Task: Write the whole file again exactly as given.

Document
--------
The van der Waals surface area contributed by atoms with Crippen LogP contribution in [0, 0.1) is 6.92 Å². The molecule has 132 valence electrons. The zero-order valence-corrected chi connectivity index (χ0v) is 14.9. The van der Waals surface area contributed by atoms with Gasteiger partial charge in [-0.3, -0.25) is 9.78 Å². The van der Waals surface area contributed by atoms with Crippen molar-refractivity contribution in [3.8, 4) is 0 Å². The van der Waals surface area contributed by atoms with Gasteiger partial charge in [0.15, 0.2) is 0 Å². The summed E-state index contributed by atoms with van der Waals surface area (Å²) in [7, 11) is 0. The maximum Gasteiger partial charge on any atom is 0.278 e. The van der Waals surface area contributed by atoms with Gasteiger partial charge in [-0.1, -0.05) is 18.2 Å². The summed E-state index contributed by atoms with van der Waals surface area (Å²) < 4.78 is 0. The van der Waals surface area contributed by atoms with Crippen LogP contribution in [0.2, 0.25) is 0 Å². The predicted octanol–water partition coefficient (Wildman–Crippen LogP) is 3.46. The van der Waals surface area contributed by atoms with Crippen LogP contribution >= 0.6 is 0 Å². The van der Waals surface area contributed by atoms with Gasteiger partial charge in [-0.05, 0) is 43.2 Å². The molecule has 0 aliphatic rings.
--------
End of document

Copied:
The van der Waals surface area contributed by atoms with Crippen LogP contribution in [0, 0.1) is 6.92 Å². The molecule has 132 valence electrons. The zero-order valence-corrected chi connectivity index (χ0v) is 14.9. The van der Waals surface area contributed by atoms with Gasteiger partial charge in [-0.3, -0.25) is 9.78 Å². The van der Waals surface area contributed by atoms with Crippen molar-refractivity contribution in [3.8, 4) is 0 Å². The van der Waals surface area contributed by atoms with Gasteiger partial charge in [0.15, 0.2) is 0 Å². The summed E-state index contributed by atoms with van der Waals surface area (Å²) in [7, 11) is 0. The maximum Gasteiger partial charge on any atom is 0.278 e. The van der Waals surface area contributed by atoms with Gasteiger partial charge in [-0.1, -0.05) is 18.2 Å². The summed E-state index contributed by atoms with van der Waals surface area (Å²) < 4.78 is 0. The van der Waals surface area contributed by atoms with Crippen LogP contribution in [0.2, 0.25) is 0 Å². The predicted octanol–water partition coefficient (Wildman–Crippen LogP) is 3.46. The van der Waals surface area contributed by atoms with Crippen LogP contribution >= 0.6 is 0 Å². The van der Waals surface area contributed by atoms with Gasteiger partial charge in [-0.05, 0) is 43.2 Å². The molecule has 0 aliphatic rings.